Green Fingers Limericks
Down at Caves Folly in Colwall, Bridget’s found plenty of jobs to to in the garden.
Summer is now in full swing with the warm airfull of the scents of sweet peas, roses, and lime flowers. Make time to enjoy the garden and justsit and enjoy the culmination of your hard work!
Unfortunately, between the odd glass of cider,there are still some jobs to do. In the vegetable garden you can start lifting the main crop potatoes and summer-prune trained fruit trees such as fans, espaliers and cordons.
Keep tomatoes moist. If they show bronze or yellow marks between the leaves they are probably lacking magnesium. Avoid overfeeding the plants and spray the leaves with epsom salts.
Harvest garlic, onions and shallots once the stems start to go yellow. Let the bulbs dry in the sun before storing. Sow oriental greens such as mizuna, mibuna and pak choi. They will be less prone to bolting from now onwards.
Harvest early-maturing apples such as Discovery and James Grieve. It’s best to use them soon after picking as they do not store well. Harvest beans, tomatoes and other veg that can be frozen or made into chutney.
In the ornamental garden now is the time to remove dead flower stalks off lavender plants and dead-head other herbaceous plants such as Penstemons and Geraniums. Check that the dry weather is not causing camellias and Rhododendrons to loose their spring buds. Give them a good soak.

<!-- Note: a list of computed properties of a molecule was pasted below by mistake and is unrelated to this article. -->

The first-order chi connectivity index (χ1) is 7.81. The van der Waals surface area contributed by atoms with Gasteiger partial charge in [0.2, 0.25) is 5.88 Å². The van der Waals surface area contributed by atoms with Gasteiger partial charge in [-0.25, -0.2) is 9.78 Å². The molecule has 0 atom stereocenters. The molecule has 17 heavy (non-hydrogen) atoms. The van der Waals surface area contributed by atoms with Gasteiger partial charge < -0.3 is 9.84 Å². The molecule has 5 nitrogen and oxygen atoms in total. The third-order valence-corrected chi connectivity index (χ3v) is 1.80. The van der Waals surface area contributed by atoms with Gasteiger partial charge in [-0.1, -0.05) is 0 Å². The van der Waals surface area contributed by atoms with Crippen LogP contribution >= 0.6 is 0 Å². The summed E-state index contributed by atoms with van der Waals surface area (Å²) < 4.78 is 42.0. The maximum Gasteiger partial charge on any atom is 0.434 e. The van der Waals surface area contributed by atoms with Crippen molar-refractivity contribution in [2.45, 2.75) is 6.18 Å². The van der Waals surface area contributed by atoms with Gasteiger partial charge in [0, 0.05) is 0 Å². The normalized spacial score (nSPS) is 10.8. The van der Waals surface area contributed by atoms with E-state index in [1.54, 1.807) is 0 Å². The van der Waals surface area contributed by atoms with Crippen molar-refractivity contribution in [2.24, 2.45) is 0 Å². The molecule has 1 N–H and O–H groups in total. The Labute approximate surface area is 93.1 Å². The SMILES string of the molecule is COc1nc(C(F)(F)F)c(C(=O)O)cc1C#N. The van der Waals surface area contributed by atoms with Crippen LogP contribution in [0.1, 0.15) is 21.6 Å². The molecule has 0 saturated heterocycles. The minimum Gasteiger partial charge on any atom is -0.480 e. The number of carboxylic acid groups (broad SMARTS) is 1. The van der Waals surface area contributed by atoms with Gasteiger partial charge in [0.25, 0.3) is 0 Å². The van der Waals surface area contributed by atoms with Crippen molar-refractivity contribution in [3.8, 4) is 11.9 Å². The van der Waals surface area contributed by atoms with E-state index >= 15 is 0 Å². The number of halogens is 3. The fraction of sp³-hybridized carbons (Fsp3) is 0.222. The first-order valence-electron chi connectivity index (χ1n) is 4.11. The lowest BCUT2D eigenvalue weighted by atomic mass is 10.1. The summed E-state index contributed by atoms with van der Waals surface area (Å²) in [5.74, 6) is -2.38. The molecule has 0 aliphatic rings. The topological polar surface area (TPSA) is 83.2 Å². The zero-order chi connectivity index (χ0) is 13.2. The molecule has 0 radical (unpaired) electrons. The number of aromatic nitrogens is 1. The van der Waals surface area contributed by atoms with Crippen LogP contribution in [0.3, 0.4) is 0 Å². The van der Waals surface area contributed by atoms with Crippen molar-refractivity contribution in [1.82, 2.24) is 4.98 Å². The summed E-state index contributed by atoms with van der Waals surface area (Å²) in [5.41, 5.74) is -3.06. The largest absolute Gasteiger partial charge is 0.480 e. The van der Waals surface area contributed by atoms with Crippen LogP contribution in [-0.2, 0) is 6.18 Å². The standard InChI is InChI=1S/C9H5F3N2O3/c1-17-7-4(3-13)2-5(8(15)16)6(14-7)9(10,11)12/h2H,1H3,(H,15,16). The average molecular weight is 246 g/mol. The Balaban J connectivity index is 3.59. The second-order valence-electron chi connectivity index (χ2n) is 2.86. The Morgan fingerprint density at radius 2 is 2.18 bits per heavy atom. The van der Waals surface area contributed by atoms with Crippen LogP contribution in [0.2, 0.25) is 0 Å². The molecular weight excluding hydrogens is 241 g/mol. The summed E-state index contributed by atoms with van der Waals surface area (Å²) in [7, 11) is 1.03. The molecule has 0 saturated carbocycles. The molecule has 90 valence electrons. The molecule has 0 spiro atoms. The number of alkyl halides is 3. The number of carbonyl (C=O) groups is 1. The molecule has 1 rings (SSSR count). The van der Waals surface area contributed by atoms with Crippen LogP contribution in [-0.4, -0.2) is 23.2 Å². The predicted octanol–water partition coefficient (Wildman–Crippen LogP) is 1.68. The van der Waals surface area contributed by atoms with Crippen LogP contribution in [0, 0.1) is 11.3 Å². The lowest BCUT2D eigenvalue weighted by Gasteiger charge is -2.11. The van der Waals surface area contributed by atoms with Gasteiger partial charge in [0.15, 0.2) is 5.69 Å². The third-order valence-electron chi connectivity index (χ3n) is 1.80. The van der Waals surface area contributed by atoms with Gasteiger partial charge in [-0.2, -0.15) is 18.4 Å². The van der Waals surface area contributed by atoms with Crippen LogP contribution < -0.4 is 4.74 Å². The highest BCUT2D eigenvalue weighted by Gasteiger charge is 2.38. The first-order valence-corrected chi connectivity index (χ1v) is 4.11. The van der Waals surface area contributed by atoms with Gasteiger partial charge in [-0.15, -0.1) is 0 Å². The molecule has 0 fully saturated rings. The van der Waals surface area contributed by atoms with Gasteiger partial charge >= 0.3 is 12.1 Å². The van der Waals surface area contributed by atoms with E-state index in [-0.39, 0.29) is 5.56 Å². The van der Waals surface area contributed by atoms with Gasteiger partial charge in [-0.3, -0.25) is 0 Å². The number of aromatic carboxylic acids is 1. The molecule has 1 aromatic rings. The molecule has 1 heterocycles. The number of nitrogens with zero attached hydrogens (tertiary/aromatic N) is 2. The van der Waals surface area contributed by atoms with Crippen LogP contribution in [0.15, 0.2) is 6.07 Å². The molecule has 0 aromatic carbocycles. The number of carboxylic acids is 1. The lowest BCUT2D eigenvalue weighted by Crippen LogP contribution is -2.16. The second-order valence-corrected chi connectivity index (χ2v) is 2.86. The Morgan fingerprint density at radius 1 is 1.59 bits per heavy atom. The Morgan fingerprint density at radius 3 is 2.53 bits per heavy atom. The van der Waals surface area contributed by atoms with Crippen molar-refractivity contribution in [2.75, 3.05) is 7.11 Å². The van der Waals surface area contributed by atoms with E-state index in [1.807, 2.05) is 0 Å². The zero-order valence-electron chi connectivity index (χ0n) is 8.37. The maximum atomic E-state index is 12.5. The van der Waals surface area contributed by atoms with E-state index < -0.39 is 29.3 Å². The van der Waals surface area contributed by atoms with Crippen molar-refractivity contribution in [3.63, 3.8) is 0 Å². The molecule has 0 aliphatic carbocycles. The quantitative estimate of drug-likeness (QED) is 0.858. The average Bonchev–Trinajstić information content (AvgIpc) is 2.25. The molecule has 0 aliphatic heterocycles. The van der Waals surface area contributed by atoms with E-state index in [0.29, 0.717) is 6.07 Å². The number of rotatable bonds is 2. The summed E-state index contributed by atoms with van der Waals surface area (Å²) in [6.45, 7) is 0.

There are hedges to clip, wisteria to prune (the current season’s growth to five or six leaves) and if you have a wildflower patch, cut it at the end of August and leave to dry for a few days to allow the seeds to drop.
Collect flower seeds to store for next year. Keep in a paper bag somewhere dry and cool. Take cuttings of Penstemon, Salvia, Diascia and other summer flowering half-hardy plants. Keep moist in a shady place. Next year might seem a long way off, but now is the time to order spring flowering bulbs.
I have been at the Ledbury poetry festival this week listening to Michael Palin read some of his poetry and limericks and so I am going to write some of my own! Making up limericks is great fun, why not have a go and make up some garden limericks, send them to the editor, email@example.com and you never know, she might publish them in one of the magazines!
Enjoy the garden!
Here are some flower limericks by Bridget:
I picked the first daisy of spring,
Was that such a terrible thing?
The pink and the white
Made such a wonderful sight
But the bumblebee threatened to sting!
The rose is queen of the flowers:
We watch her for hours and hours,
And sometimes I think
She replies with a wink
From the depth of her petal-filled bowers.
And here a limerick sent in by Derek Phillips from Ledbury:
A Bosbury gardener called Fred
Spends most of the time in his shed
He potters about
And only comes out
To enter his greenhouse instead.
A Ledbury man on his plot
Said, “Look at the onions I’ve got
There’s garlic and leeks
Bin growing for weeks,
And down at the end, that shallot.
Tho’ useless, a gardener called Elsie
Still yearned to exhibit at Chelsea
And as she was bold
They awarded her “gold”,
Which shows that you never can tell, see.